The Exxon Valdez Oil Spill: Update on Persistence and State of Alaska Activities

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by Erich R. Gundlach, Arthur D. Little, Cambridge, United States,
Marshal Kendziorek, Arthur D. Little, Cambridge, United States,
John Bauer, Arthur D. Little, Cambridge, United States,
Randy Bayliss, Arthur D. Little, Cambridge, United States,

Document Type: Proceeding Paper

Part of: Coastal Zone '91:

Abstract: The Exxon Valdez incident of 24 March 1989 caused the oiling of over 1,100 miles of Alaskan coastline and over 11,000 square miles of coastal waters. The State responded immediately to the spill, providing aerial spill tracking, protection of sensitive resources, treatment monitoring, shoreline surveys, and more. All activities have continued since the beginning of the spill. The State's cleanup monitoring program includes field assessment of all treatment operations and the tracking and sign-off of completed programs. As of June 1990, joint State, Federal and Exxon shoreline assessment teams surveyed over 1,215 miles of shoreline and found that substantial contamination remained. Plans for 1991 include an early Spring shoreline reconnaissance of beaches that were heavily oiled or subjected to sediment movement as part of the cleanup process.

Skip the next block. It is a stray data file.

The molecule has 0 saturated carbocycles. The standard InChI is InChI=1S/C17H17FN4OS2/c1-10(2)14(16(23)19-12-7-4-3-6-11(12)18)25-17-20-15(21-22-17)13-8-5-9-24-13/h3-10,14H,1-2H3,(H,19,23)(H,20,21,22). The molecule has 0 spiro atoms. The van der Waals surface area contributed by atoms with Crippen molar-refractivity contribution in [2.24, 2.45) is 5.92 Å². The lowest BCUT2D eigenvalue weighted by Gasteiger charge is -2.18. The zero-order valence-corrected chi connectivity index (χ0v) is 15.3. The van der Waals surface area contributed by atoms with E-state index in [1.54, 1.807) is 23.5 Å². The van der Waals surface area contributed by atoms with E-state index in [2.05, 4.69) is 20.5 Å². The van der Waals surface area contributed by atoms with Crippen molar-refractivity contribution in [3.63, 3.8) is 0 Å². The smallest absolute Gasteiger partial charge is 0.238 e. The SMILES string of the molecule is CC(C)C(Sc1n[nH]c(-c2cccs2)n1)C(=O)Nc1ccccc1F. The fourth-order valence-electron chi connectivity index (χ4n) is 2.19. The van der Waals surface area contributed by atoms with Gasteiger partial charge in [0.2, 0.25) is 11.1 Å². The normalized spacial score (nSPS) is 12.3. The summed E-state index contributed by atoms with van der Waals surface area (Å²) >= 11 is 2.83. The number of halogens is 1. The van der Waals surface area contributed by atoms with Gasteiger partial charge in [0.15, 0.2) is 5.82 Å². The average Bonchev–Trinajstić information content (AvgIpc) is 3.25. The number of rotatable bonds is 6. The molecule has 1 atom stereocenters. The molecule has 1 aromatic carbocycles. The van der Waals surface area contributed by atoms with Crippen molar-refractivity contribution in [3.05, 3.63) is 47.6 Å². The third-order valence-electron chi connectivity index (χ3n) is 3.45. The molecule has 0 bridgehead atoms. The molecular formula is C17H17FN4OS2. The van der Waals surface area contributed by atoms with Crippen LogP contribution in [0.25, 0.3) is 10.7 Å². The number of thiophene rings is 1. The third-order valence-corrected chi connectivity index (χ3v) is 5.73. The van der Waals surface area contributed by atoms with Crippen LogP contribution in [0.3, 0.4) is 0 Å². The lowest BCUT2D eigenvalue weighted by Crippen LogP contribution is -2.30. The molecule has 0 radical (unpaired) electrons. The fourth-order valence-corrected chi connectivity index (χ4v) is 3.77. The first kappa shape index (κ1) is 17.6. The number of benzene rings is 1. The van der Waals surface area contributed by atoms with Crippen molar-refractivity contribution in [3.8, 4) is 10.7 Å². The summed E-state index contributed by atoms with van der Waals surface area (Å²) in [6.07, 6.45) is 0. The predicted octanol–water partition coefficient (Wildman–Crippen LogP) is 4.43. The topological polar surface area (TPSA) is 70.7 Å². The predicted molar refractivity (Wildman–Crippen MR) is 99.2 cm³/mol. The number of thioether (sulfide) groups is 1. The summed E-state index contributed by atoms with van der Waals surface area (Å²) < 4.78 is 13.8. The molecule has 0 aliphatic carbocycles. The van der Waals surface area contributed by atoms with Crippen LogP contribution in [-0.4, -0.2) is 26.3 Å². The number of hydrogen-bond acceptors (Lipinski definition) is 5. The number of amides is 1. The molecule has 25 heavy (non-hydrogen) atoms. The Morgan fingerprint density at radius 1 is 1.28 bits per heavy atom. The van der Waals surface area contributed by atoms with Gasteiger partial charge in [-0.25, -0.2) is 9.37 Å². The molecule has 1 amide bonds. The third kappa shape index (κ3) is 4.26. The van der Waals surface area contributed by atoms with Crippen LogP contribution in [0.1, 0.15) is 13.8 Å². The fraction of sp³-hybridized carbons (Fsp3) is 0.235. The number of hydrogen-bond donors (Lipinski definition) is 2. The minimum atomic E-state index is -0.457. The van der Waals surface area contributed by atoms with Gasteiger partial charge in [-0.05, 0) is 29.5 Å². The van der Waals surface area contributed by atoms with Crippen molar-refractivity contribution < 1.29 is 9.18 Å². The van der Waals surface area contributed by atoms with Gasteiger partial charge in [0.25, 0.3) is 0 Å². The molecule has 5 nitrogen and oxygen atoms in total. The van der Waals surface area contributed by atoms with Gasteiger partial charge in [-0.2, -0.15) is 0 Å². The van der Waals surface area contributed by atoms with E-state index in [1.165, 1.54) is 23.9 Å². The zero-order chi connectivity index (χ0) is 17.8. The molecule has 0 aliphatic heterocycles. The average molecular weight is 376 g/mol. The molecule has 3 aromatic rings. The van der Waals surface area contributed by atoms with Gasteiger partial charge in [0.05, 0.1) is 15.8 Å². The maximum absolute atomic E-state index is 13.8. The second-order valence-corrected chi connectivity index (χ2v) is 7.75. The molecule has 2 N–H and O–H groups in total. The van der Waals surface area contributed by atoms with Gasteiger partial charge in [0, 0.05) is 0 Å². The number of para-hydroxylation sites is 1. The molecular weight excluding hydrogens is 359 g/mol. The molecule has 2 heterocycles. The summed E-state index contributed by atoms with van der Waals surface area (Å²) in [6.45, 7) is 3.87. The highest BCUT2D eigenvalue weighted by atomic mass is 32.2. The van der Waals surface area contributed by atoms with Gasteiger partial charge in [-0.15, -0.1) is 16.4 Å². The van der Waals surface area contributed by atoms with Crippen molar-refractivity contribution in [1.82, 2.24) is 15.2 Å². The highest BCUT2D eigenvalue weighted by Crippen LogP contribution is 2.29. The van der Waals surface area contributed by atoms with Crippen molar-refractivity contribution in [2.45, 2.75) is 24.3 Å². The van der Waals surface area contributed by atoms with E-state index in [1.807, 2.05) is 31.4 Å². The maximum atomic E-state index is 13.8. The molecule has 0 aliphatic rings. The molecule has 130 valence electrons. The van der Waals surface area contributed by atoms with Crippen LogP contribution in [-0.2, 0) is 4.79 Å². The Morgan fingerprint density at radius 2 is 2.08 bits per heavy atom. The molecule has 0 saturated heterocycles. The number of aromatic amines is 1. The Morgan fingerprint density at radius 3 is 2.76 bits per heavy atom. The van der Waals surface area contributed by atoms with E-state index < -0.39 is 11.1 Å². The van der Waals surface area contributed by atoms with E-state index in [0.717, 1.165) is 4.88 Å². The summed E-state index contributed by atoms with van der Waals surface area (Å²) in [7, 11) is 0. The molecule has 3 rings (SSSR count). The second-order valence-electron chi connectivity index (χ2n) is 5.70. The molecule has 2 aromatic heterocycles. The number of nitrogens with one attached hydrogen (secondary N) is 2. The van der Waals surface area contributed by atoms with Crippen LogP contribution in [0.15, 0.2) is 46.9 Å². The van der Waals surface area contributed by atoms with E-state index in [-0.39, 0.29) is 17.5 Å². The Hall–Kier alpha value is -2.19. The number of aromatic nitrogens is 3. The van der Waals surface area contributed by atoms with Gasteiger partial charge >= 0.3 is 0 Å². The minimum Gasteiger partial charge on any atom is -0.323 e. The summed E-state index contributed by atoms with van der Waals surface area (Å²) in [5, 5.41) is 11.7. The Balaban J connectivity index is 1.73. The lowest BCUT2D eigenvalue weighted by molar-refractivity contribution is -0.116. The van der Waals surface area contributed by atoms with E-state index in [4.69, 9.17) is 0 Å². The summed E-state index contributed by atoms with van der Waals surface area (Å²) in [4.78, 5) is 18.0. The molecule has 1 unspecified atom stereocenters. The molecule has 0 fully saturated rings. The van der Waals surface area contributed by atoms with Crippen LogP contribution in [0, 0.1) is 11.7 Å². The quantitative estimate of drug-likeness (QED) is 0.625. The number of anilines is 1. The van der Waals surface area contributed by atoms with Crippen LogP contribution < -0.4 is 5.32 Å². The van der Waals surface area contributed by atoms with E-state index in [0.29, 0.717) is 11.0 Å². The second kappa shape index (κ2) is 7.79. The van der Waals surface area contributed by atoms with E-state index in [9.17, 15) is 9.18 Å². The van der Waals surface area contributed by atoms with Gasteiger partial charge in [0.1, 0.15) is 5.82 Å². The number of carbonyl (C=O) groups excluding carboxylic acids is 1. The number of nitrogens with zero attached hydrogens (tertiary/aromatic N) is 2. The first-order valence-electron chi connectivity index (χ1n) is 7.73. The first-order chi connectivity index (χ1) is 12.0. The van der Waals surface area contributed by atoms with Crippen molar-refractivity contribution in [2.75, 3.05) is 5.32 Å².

Subject Headings: Hazardous materials spills | Shoreline | Water pollution | Coastal processes | Sea water | Coastal management | Beaches | Ecological restoration | Tracking | North America | Alaska | United States

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